But we knew this.

Students at Westminster Community Charter School, with its concentrated poverty, have enjoyed substantial extra funds (obviously inconsistent with Wilmers’s statement, in his recent presentation, that “giving more money to the district is not the solution”). But the evidence from all around the US, gathered over the past 50 years, is that the overwhelming presence of poverty inside and outside the schoolhouse depresses achievement. 

Just a mile from the Promise Neighborhood, only 30 percent of the 625 middle-school kids at Amherst Middle School were eligible last year for free and reduced-price meals. White kids do better than visible minorities on the standardized math and English tests, but two things stand out: First, the black kids do remarkably better, with 66 percent or more of them performing at grade level despite their numbers accounting for almost all of the poverty measured in the school; second, the gap in performance by racial group is narrow, with 78 percent of the white kids scoring at grade level and everybody doing better overall.

Mixing children by income helps them. It helps educational outcomes. It reduces absenteeism. Behaviors change for the better.

Now there’s another Harvard book, this one from Robert Putnam, Our Kids: The American Dream in Crisis (Simon & Schuster, 2015), which is all about income polarization. Putnam writes not just about the one percent, not just about the astounding outcomes of bankers who can multiply their individual holdings by 245 times their initial investment, as Robert Wilmers has—but more specifically about the social segregation, the residential segregation, that has accompanied this change in the distribution of income.

We are living through a huge societal change. It has happened here in Western New York on the same timetable as the massive expansion of the market capitalization of M&T Bank, which had $2 billion in assets in 1982, the year that Robert Wilmers and his co-investors won control of the bank’s board, and today’s nearly $100 billion enterprise. The segregation by income that has happened here is precisely as social scientists have seen elsewhere. The consequence has been, as we know from our own local experience, and as Robert Putnam once again quantifies, that social mobility and educational achievement both suffer.

During the time that M&T Bank financed sprawl, Buffalo not only did not grow—Buffalo hollowed out. The flagship regional bank, in its elegant downtown tower, fueled residential and commercial real-estate development as Buffalo’s segregation by income got more and more dramatic. M&T Bank profited from sprawl.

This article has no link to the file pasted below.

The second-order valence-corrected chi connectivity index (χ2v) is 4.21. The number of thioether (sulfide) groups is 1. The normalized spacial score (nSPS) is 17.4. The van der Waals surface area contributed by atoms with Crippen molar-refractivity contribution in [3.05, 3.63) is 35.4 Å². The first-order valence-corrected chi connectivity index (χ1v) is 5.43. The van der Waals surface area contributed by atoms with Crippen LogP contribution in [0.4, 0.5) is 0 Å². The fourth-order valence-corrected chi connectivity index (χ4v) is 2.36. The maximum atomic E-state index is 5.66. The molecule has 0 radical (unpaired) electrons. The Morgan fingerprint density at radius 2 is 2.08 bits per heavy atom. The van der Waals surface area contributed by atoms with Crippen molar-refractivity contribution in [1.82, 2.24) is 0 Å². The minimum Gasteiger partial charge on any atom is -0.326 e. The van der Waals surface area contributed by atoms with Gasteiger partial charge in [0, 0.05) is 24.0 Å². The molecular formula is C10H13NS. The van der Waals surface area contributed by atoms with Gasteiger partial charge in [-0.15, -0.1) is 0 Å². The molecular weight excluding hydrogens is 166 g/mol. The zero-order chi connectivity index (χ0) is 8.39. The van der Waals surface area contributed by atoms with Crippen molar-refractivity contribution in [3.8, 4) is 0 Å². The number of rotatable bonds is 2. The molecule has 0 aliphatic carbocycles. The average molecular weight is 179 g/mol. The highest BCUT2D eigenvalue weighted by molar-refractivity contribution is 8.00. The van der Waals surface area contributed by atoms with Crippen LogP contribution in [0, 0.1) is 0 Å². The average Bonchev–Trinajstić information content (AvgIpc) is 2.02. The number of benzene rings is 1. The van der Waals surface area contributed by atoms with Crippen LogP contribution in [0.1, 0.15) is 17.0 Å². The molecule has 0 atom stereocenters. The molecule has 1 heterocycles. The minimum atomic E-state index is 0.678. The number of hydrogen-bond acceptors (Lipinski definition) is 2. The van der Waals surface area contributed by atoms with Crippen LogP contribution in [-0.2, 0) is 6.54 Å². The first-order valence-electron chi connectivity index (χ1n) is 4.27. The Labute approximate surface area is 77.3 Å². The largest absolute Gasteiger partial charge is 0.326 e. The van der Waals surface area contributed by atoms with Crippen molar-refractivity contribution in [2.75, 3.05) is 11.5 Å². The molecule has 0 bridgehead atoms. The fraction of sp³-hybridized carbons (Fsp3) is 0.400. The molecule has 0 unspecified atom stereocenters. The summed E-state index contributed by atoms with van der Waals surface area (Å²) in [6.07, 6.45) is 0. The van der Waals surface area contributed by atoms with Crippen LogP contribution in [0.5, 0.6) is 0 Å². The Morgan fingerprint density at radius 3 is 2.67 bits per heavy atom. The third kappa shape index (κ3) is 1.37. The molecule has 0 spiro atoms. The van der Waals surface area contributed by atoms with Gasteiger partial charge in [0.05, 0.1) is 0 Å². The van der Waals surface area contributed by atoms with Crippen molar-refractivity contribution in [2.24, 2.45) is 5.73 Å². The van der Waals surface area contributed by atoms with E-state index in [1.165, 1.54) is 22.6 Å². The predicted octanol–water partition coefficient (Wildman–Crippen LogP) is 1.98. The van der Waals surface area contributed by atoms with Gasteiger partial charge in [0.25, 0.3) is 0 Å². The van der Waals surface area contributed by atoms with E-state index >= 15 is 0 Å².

That’s not an indictment of this particular enterprise. Sprawl without growth is the destructive economic paradigm of Cleveland, Detroit, Syracuse, Rochester, Akron. Sprawl without growth, income polarization, income segregation, inner-city abandonment, active political resistance to regional land-use planning, regional fragmentation, and a bipartisan consensus to leave the status quo undisturbed—it’s how the Rust Belt stays poor and dysfunctional.

And that dysfunction shapes outcomes in schools.

The copycat campaign for the paradigm

Where once there was an expectable right-wing campaign against teachers’ unions, there is now a bipartisan campaign against teachers unions, led by a dramatic bipartisan consensus among elites. Bill and Melinda Gates, Carl Paladino, Cuomo, US Secretary of Education Secretary Arne Duncan, and now Robert Wilmers, too, all ignore all the research that proves, year after year, that the Southern states, where there are no teachers unions, have the worst results in the country, and that charter schools, or any other management reform in schools, do what nervous bridegrooms and loud-mouthed politicians do: They over-promise and under-deliver. 

As Edward Luce summarizes in Time to Start Thinking, which is mainly about American self-delusion, “Schools in the highest-ranking nations, such as Finland and Germany, which outclass the United States on virtually every measure, are fully unionized…both countries have much lower income disparities than does the United States.”

Luce quotes Richard Rothstein, a professor of education at UC Berkeley, who says of the film Waiting for Superman, which lionizes charter schools and is part of the campaign for characterizing public education as a failure: “The fact is that good teachers get bad results in poor zip codes and bad teachers get good results in wealthy zip codes,” Rothstein says, “That should be the starting point for any debate about performance.”

But pay closer attention, school reformers, to the findings published by the Century Foundation in Washington, whose leading educational experts include data-focused researchers like Richard Kahlenberg. Only a committed idealogue, or an astoundingly determined and habitual cynic, can muster the intellectual dishonesty to ignore the findings of Kahlenberg’s 2012 compilation of essays from all across the institutional spectrum, from universities (including Harvard) to think tanks. The Future of School Integration: Socioeconomic diversity as an education reform strategy lists 83 school districts in which, in some way, socioeconomic status is used in administering education. This is about as real as it gets: There are almost four million kids who are living in systems that somehow handle this issue. 

But not here.

Instead, we have what Buffalo typically gets: a lazy, copycat version of somebody else’s discredited reform agenda, advanced uncritically by the media operation that The Public’s Shane Meyer reported on recently—a media operation that Buffalo State College education professor Andrew B. Nikischer’s study revealed as willfully promotional of the pro-charter agenda, and dismissive of, or (willfully?) ignorant of, the robust literature linking socioeconomic issues to educational outcomes.

The Wilmers disconnect

There is enough blame to go around.